The loss of megafauna at the terminal Pleistocene has been linked to a wide range of Earth-system-level changes, such as altered greenhouse gas budgets, fire regimes and biome-level vegetation changes. Given these influences and feedbacks, might part of the solution for mitigating anthropogenic climate change lie in the restoration of extant megafauna to ecosystems? Here, we explore the potential role of trophic rewilding on Earth's climate system. We first provide a novel synthesis of the various ways that megafauna interact with the major drivers of anthropogenic climate change, including greenhouse gas storage and emission, aerosols and albedo. We then explore the role of rewilding as a mitigation tool at two scales: (i) current and near-future opportunities for national or regional climate change mitigation portfolios, and (ii) more radical opportunities at the global scale. Finally, we identify major knowledge gaps that complicate the complete characterization of rewilding as a climate change mitigation strategy. Our perspective is urgent since we are losing the Earth's last remaining megafauna, and with it a potential option to address climate change.This article is part of the theme issue 'Trophic rewilding: consequences for ecosystems under global change'.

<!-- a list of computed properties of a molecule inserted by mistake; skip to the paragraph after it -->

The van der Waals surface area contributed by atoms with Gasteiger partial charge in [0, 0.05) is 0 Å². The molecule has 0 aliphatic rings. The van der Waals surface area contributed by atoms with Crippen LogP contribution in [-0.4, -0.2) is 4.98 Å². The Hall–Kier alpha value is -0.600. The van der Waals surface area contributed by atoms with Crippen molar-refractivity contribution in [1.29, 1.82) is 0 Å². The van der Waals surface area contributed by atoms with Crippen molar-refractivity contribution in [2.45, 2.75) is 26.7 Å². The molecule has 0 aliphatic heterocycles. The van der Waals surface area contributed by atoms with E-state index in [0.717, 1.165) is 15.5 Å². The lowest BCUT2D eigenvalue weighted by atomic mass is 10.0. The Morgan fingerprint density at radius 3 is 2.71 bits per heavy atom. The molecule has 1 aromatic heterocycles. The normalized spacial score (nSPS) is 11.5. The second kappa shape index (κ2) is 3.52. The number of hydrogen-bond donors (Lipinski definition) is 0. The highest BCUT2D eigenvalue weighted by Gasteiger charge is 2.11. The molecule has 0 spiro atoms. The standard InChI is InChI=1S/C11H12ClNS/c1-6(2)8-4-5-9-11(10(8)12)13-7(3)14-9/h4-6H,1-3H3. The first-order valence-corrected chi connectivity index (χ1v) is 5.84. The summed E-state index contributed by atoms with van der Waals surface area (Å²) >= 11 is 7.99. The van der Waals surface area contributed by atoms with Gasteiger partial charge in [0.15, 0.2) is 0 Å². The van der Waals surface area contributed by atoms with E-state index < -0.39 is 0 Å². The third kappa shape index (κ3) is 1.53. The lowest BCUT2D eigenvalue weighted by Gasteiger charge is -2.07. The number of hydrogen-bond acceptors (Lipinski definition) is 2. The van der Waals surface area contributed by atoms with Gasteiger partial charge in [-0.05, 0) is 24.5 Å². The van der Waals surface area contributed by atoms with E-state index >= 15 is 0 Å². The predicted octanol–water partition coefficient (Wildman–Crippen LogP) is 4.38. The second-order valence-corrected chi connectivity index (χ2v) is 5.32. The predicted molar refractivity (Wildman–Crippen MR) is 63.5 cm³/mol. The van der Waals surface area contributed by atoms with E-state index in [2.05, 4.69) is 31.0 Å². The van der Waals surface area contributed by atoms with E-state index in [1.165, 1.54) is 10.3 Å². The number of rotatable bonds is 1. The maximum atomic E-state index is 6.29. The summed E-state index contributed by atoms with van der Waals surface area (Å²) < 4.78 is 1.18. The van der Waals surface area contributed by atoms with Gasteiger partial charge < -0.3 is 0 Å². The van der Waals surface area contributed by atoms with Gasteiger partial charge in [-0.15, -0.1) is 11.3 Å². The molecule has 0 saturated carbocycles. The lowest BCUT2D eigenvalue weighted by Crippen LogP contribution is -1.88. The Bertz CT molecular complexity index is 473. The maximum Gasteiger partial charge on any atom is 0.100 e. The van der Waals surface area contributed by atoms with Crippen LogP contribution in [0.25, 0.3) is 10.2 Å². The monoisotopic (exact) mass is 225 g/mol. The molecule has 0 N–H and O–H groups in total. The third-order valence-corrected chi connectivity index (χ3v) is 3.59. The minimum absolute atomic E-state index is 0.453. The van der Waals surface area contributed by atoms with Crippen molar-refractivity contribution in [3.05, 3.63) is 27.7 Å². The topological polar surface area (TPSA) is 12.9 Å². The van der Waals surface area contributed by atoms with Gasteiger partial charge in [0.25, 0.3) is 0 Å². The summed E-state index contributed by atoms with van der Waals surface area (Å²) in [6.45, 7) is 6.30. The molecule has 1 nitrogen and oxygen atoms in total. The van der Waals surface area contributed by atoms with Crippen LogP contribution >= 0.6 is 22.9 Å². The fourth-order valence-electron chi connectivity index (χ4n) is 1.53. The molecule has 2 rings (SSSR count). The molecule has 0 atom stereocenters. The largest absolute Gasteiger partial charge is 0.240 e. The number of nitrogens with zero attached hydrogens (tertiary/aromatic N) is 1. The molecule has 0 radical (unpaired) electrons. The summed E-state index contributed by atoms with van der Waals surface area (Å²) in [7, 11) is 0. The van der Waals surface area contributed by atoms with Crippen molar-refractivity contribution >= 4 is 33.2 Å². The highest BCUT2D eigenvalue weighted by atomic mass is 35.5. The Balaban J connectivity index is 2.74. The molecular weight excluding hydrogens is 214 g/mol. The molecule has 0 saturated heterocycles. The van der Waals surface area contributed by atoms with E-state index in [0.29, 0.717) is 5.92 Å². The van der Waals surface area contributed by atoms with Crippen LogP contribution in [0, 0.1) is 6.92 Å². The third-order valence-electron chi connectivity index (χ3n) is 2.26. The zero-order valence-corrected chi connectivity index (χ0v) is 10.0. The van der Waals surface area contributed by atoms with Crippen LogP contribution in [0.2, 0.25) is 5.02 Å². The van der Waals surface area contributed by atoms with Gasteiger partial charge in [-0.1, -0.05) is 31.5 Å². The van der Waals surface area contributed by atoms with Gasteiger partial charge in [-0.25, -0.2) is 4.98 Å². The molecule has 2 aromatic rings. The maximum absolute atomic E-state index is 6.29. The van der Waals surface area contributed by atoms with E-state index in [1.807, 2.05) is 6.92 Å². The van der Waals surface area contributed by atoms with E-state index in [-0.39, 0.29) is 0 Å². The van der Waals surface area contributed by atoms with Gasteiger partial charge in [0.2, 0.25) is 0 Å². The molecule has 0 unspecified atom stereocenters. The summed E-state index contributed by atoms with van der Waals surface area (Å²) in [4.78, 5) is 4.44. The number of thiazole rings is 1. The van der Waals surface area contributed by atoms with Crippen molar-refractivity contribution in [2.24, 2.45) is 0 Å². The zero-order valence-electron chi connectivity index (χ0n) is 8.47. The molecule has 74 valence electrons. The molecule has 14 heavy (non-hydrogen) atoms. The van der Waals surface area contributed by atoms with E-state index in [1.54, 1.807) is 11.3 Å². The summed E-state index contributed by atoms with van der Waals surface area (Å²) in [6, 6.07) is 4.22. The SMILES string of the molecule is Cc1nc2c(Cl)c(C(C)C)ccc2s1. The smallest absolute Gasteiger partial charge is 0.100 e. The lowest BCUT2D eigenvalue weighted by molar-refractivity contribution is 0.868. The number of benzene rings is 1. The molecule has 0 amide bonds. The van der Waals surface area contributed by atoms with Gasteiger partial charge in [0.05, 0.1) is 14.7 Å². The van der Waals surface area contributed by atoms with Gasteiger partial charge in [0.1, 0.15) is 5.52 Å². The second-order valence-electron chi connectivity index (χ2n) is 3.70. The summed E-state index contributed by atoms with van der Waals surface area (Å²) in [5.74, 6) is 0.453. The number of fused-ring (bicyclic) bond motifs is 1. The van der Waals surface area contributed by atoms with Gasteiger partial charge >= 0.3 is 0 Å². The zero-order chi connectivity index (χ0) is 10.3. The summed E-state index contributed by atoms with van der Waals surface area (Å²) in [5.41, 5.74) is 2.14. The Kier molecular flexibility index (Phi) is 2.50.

Keywords: Earth system; conservation; ecosystem function; large herbivores and carnivores; megafauna; megaherbivores.
© 2018 The Author(s).